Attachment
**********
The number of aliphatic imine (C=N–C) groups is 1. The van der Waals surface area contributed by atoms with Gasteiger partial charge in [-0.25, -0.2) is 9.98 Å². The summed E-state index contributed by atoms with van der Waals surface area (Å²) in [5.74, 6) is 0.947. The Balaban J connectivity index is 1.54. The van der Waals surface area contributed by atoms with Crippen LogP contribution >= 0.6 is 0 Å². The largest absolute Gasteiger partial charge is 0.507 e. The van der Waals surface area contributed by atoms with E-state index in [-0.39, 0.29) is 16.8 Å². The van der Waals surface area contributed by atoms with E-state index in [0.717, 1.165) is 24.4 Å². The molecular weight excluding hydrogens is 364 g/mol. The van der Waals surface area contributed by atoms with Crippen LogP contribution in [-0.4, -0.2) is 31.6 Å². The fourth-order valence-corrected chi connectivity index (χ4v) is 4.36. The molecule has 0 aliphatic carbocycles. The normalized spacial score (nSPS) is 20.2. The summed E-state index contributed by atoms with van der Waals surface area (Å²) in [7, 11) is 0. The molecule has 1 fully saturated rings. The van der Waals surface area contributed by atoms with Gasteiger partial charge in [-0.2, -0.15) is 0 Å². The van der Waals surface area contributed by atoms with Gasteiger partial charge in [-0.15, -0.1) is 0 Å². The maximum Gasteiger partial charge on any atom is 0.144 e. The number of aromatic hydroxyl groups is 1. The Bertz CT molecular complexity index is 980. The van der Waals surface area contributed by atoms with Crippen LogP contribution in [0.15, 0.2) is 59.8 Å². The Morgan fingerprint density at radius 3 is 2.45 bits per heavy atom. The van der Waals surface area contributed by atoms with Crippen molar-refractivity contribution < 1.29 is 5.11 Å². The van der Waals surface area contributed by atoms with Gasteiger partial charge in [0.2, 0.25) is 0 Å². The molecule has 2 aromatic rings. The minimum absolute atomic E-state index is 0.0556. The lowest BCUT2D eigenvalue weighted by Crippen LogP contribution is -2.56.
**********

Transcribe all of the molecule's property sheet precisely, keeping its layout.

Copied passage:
The number of aliphatic imine (C=N–C) groups is 1. The van der Waals surface area contributed by atoms with Gasteiger partial charge in [-0.25, -0.2) is 9.98 Å². The summed E-state index contributed by atoms with van der Waals surface area (Å²) in [5.74, 6) is 0.947. The Balaban J connectivity index is 1.54. The van der Waals surface area contributed by atoms with Crippen LogP contribution >= 0.6 is 0 Å². The largest absolute Gasteiger partial charge is 0.507 e. The van der Waals surface area contributed by atoms with E-state index in [-0.39, 0.29) is 16.8 Å². The van der Waals surface area contributed by atoms with E-state index in [0.717, 1.165) is 24.4 Å². The molecular weight excluding hydrogens is 364 g/mol. The van der Waals surface area contributed by atoms with Crippen LogP contribution in [-0.4, -0.2) is 31.6 Å². The fourth-order valence-corrected chi connectivity index (χ4v) is 4.36. The molecule has 0 aliphatic carbocycles. The normalized spacial score (nSPS) is 20.2. The summed E-state index contributed by atoms with van der Waals surface area (Å²) in [7, 11) is 0. The molecule has 1 fully saturated rings. The van der Waals surface area contributed by atoms with Gasteiger partial charge in [-0.2, -0.15) is 0 Å². The van der Waals surface area contributed by atoms with Gasteiger partial charge in [-0.15, -0.1) is 0 Å². The maximum Gasteiger partial charge on any atom is 0.144 e. The number of aromatic hydroxyl groups is 1. The Bertz CT molecular complexity index is 980. The van der Waals surface area contributed by atoms with Crippen LogP contribution in [0.15, 0.2) is 59.8 Å². The Morgan fingerprint density at radius 3 is 2.45 bits per heavy atom. The van der Waals surface area contributed by atoms with Crippen molar-refractivity contribution < 1.29 is 5.11 Å². The van der Waals surface area contributed by atoms with Gasteiger partial charge in [0.2, 0.25) is 0 Å². The molecule has 2 aromatic rings. The minimum absolute atomic E-state index is 0.0556. The lowest BCUT2D eigenvalue weighted by Crippen LogP contribution is -2.56.